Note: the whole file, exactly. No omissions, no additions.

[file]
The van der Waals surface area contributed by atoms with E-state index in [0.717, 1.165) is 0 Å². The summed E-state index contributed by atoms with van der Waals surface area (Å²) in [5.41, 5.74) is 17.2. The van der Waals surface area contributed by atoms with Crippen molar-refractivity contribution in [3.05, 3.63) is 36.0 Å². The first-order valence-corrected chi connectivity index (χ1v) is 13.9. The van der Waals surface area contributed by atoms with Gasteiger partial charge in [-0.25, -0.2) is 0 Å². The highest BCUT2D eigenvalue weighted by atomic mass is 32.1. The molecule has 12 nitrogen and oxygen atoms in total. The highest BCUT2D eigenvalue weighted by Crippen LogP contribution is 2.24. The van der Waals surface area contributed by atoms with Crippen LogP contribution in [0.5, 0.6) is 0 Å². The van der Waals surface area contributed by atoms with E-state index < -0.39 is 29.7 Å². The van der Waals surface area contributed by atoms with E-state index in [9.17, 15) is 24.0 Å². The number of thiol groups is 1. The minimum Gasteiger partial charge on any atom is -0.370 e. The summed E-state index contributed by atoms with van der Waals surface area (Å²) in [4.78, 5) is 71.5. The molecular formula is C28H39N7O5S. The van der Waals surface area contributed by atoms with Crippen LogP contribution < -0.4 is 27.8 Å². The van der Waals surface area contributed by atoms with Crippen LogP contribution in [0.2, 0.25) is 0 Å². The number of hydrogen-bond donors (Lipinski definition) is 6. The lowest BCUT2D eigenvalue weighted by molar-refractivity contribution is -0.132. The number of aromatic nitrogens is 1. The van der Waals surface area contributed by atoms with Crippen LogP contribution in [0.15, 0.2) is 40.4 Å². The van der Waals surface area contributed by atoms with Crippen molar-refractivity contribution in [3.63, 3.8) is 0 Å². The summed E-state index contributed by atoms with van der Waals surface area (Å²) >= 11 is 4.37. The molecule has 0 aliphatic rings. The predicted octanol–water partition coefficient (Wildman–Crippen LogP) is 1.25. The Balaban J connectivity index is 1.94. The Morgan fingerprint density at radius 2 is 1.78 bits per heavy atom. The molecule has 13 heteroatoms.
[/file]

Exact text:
The van der Waals surface area contributed by atoms with E-state index in [0.717, 1.165) is 0 Å². The summed E-state index contributed by atoms with van der Waals surface area (Å²) in [5.41, 5.74) is 17.2. The van der Waals surface area contributed by atoms with Crippen molar-refractivity contribution in [3.05, 3.63) is 36.0 Å². The first-order valence-corrected chi connectivity index (χ1v) is 13.9. The van der Waals surface area contributed by atoms with Gasteiger partial charge in [-0.25, -0.2) is 0 Å². The highest BCUT2D eigenvalue weighted by atomic mass is 32.1. The molecule has 12 nitrogen and oxygen atoms in total. The highest BCUT2D eigenvalue weighted by Crippen LogP contribution is 2.24. The van der Waals surface area contributed by atoms with Crippen LogP contribution in [0.5, 0.6) is 0 Å². The van der Waals surface area contributed by atoms with E-state index < -0.39 is 29.7 Å². The van der Waals surface area contributed by atoms with E-state index in [9.17, 15) is 24.0 Å². The number of thiol groups is 1. The minimum Gasteiger partial charge on any atom is -0.370 e. The summed E-state index contributed by atoms with van der Waals surface area (Å²) in [4.78, 5) is 71.5. The molecular formula is C28H39N7O5S. The van der Waals surface area contributed by atoms with Crippen LogP contribution < -0.4 is 27.8 Å². The van der Waals surface area contributed by atoms with Crippen LogP contribution in [0.2, 0.25) is 0 Å². The number of hydrogen-bond donors (Lipinski definition) is 6. The lowest BCUT2D eigenvalue weighted by molar-refractivity contribution is -0.132. The number of aromatic nitrogens is 1. The van der Waals surface area contributed by atoms with Crippen LogP contribution in [0.15, 0.2) is 40.4 Å². The van der Waals surface area contributed by atoms with Crippen molar-refractivity contribution in [3.63, 3.8) is 0 Å². The summed E-state index contributed by atoms with van der Waals surface area (Å²) >= 11 is 4.37. The molecule has 0 aliphatic rings. The predicted octanol–water partition coefficient (Wildman–Crippen LogP) is 1.25. The Balaban J connectivity index is 1.94. The Morgan fingerprint density at radius 2 is 1.78 bits per heavy atom. The molecule has 13 heteroatoms.